[13] The article was published in The Times, November 6th 1846, p.2. The transcription was kindly undertaken by the late Peter Bunbury.

[14] Thanks to John Colclough, who advises that the main house at Fortlands has gone, but, as of Feb 2021, ‘the O’Connors used to, and may still, have an antique shop in the dower house there.’

[15] Freeman’s Journal, Monday, September 19, 1853, p. 4.

[16] The Times, September 19, 1853, p. 5.

[17] Freeman’s Journal, Wednesday, November 09, 1853, p. 3.

[18] Taranaki Herald, Volume XXVII, Issue 3091, 15 April 1879, p. 2.

[19] Clerical and parochial records of Cork, Cloyne, and Ross, taken from diocesan and parish registries, mss. in the principal libraries and public offices of Oxford, Dublin, and London, and from private or family papers, p. 250.

[20] Bringing Back the Past, Limerick Leader, Saturday, January 23, 1932, p. 4.

[21] Freeman’s Journal, Monday, September 17, 1855, p. 4.

[22] Quoted in ‘Bowen’s Court’ & Seven Winters’ by Elizabeth Bowen.

[23] Thanks to Brian Sheppard.

[24] MARRIAGES. BUCKLE-BUNBURY – At St. Mary’s Cathedral, Limerick, Lieut. Arthur W. B. Buckle, 2nd Batt. West Riding Regt. (late 76th), son of the late Capt. George A. Bentley Buckle, HM’s 40th Regt., to Mary E. Bunbury, daughter of the Very Rev. the Dean of Limerick, July 22.(Pall Mall Gazette – Tuesday 29 July 1884)

[25] Cheltenham Chronicle, Saturday 24th December 1932, page 2. With thanks to Sue Eden.

[26] The Bristol Mercury, Saturday, November 5, 1836; Issue 2437.

[27] From the 1970s onward, the primarily residential Caulfeild neighborhood continued up the mountain into Upper Caulfeild vs. Mr. Caulfeild’s works; the area is now referred to as Lower Caulfield while the only industrial land is the public works yard, which is well hidden up a mountain. Even their buses are garaged in the adjoining municipality. There are a few well-controlled retail areas, including Canada’s first indoor mall, Park Royal. “Parking at Caulfeild Mall, in the upper part of the neighborhood can get scarce on a weekend”, warns TOM CULLY of Howe Sound, British Columbia, ‘but the Mall was barely approved in a plebiscite, which was found necessary when it was developed. There are an inordinate number of Land Rover and like products, driven by trophy wives, in the Caulfeild parking lot. The Canadian taxation authority documents the British Properties and the Caulfeild neighborhoods as the highest per capita income in Canada.” (Thanks to Tom Cully and Terry O’Neill).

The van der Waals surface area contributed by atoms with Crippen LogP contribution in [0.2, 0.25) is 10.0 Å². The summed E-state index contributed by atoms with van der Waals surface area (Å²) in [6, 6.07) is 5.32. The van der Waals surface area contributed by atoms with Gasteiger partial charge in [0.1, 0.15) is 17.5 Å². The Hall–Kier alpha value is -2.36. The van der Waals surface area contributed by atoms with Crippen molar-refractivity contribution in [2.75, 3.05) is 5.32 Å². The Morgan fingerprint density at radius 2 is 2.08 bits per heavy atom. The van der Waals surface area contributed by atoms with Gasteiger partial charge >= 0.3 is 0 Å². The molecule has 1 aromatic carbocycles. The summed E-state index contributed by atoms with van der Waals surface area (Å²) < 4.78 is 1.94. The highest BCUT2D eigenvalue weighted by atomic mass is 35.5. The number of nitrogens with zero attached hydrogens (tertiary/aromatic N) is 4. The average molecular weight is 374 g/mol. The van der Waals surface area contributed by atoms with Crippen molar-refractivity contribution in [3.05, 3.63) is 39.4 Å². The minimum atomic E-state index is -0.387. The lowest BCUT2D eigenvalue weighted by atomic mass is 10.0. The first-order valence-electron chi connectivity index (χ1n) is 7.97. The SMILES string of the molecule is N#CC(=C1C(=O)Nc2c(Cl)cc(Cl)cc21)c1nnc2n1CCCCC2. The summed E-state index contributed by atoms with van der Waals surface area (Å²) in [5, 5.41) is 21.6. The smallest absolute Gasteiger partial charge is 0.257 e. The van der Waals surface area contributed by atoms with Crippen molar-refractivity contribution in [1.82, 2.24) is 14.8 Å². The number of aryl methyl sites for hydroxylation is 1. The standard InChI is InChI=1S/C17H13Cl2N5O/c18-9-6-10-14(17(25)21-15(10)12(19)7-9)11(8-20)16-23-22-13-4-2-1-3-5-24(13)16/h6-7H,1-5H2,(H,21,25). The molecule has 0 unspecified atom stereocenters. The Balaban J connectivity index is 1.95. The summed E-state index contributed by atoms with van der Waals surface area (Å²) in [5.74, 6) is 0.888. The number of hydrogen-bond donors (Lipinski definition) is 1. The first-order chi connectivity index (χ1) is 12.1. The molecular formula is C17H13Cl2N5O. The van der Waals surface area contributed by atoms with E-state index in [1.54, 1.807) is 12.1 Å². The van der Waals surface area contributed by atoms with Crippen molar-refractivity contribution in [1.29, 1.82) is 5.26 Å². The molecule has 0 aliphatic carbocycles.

See ‘Caulfeild Village by Phil Collings

[28] There are no known photos of his mother, either on the internet or at the West Vancouver archives. (With thanks to Reto Tschan, the archivist, who had Francis Caulfeild’s portrait over his desk. Perhaps Mrs. Caulfeild, like her son, John, was always on the other side of the lens. His friend Richard Baugh erected the sandstone table covering John’s grave. (Find a Grave Memorial #54597087).

[29] The Index to the Dublin Grant Books and original Wills, up to 1858, lists their marriage licence in 1828. However, there is a confusion here as, at the time of her wedding, contemporary papers such as the Kilkenny Moderator and The Newry Commercial Telegraph, March 21, 1828 (local to Hollywood) described her as a daughter (rather than a sister) of Simon Bunbury-Isaac. Her date of birth is also often, erroneously, given as 1813, which would make her fifteen at the time of her wedding.